So we ban age discrimination, but we can justify differential treatment.


LYNNE HAULTAIN

When it comes to individual cases, how do you prove that it was age that was the factor that resulted in your redundancy?


MIA RÖNNMAR

That is always so difficult and we try to make it easier for individuals to claim their right to equality by introducing the shifting of the burden of proof, for example in EU law in the seventies and onwards, but it's always so difficult. In the area of age, of course if you accept compulsory retirement, that is direct age discrimination. 


LYNNE HAULTAIN

It's fundamentally discriminatory.


MIA RÖNNMAR

Yeah but we accept that. So of course then it's very difficult when it comes to redundancy, but in my country Sweden, we still have in place a seniority role in redundancy, so we have the principle last in first out, which actually favours older workers in comparison to younger workers.


LYNNE HAULTAIN

So if a company is reducing its workforce, it will make later arrivals redundant before older employees…


MIA RÖNNMAR

Yes. That is a statutory principles that is also in place in many other countries. That has been a tradition and a sense of fairness in the collective of workers. Older workers, they are in need of more protection. They will have greater difficulty finding a new job. So that's why they should stay, but of course, such a role also increases intergenerational tension, so why shouldn't you pay attention to qualifications, to capability? So we see that the age issue permeates all kinds of labour market practices and makes it difficult.


LYNNE HAULTAIN

Then you get a contest of merit.


MIA RÖNNMAR

Yeah.


LYNNE HAULTAIN

Because younger workers would say, but I have a much greater grasp of new technologies and understanding of global markets, however my older colleague doesn't and the colleague might say, but I have the wisdom of decades of experience…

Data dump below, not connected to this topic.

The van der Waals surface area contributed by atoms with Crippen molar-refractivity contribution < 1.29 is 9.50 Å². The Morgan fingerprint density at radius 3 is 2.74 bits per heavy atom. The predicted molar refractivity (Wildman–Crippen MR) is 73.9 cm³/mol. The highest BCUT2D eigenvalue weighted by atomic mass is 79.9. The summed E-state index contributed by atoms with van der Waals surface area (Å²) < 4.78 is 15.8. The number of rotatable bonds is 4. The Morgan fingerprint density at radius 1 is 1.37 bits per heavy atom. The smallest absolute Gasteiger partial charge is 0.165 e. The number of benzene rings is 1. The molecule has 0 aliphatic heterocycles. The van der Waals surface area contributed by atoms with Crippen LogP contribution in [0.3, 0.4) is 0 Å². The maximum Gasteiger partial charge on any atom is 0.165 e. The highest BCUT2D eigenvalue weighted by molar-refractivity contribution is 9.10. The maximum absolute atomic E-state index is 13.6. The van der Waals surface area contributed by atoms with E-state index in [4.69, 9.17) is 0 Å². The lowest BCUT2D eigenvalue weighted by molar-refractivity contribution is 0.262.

MIA RÖNNMAR

Yes.


LYNNE HAULTAIN

…and understand the stakeholder engagement much better than you do. So making that work on an enterprise level.


MIA RÖNNMAR

Yeah.


LYNNE HAULTAIN

Very challenging. 


MIA RÖNNMAR

Really challenging. What we do in Sweden is that we don't take this principle as the only rule but we open up for collective bargaining actually, so trade unions together with employers looking at the crucial situation that the company is facing. So in a difficult situation, you need to maintain qualifications for the future and then you can choose differently and make another type of selection of workers. 


LYNNE HAULTAIN

In Australia we have three pieces of legislation that have a bearing on work and age issues around work, which seems ridiculously fragmented for something that needs, as we've discussed, a much more coherent response. Is that sort of fragmentation common?


MIA RÖNNMAR

Actually it is. We see it also in the EU and in other countries. It can be age discrimination, regulation in the constitutional framework in a country, but also in non-discrimination law, ordinary labour laws. Sometimes it's in criminal law, there might be a criminal penalty imposed when there is a case of age discrimination. So you could think that this kind of protection would be layer on layer on layer, making it even firmer and stronger, but I think that the fragmentation risks creating gaps and uncertainty.


LYNNE HAULTAIN

So even at a policy level, there isn't clarity around this sort of response to the workplace. Does there need to be?


MIA RÖNNMAR